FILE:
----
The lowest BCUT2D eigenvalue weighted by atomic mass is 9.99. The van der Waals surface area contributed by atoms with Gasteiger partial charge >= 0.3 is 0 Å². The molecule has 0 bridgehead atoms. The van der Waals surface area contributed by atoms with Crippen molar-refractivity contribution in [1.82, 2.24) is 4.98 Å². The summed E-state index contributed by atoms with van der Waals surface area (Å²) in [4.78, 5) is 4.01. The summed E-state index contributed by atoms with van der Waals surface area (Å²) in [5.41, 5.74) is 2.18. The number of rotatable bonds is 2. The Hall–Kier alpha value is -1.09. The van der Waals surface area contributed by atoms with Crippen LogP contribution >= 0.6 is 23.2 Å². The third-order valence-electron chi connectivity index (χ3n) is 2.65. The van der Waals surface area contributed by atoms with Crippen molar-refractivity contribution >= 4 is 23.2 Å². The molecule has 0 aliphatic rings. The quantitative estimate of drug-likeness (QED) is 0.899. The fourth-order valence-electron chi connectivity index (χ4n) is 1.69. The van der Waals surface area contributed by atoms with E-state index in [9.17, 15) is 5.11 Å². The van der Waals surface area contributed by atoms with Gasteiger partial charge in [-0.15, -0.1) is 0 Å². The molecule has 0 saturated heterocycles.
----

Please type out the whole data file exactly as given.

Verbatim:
The lowest BCUT2D eigenvalue weighted by atomic mass is 9.99. The van der Waals surface area contributed by atoms with Gasteiger partial charge >= 0.3 is 0 Å². The molecule has 0 bridgehead atoms. The van der Waals surface area contributed by atoms with Crippen molar-refractivity contribution in [1.82, 2.24) is 4.98 Å². The summed E-state index contributed by atoms with van der Waals surface area (Å²) in [4.78, 5) is 4.01. The summed E-state index contributed by atoms with van der Waals surface area (Å²) in [5.41, 5.74) is 2.18. The number of rotatable bonds is 2. The Hall–Kier alpha value is -1.09. The van der Waals surface area contributed by atoms with Crippen LogP contribution >= 0.6 is 23.2 Å². The third-order valence-electron chi connectivity index (χ3n) is 2.65. The van der Waals surface area contributed by atoms with Crippen molar-refractivity contribution >= 4 is 23.2 Å². The molecule has 0 aliphatic rings. The quantitative estimate of drug-likeness (QED) is 0.899. The fourth-order valence-electron chi connectivity index (χ4n) is 1.69. The van der Waals surface area contributed by atoms with E-state index in [9.17, 15) is 5.11 Å². The van der Waals surface area contributed by atoms with Gasteiger partial charge in [-0.15, -0.1) is 0 Å². The molecule has 0 saturated heterocycles.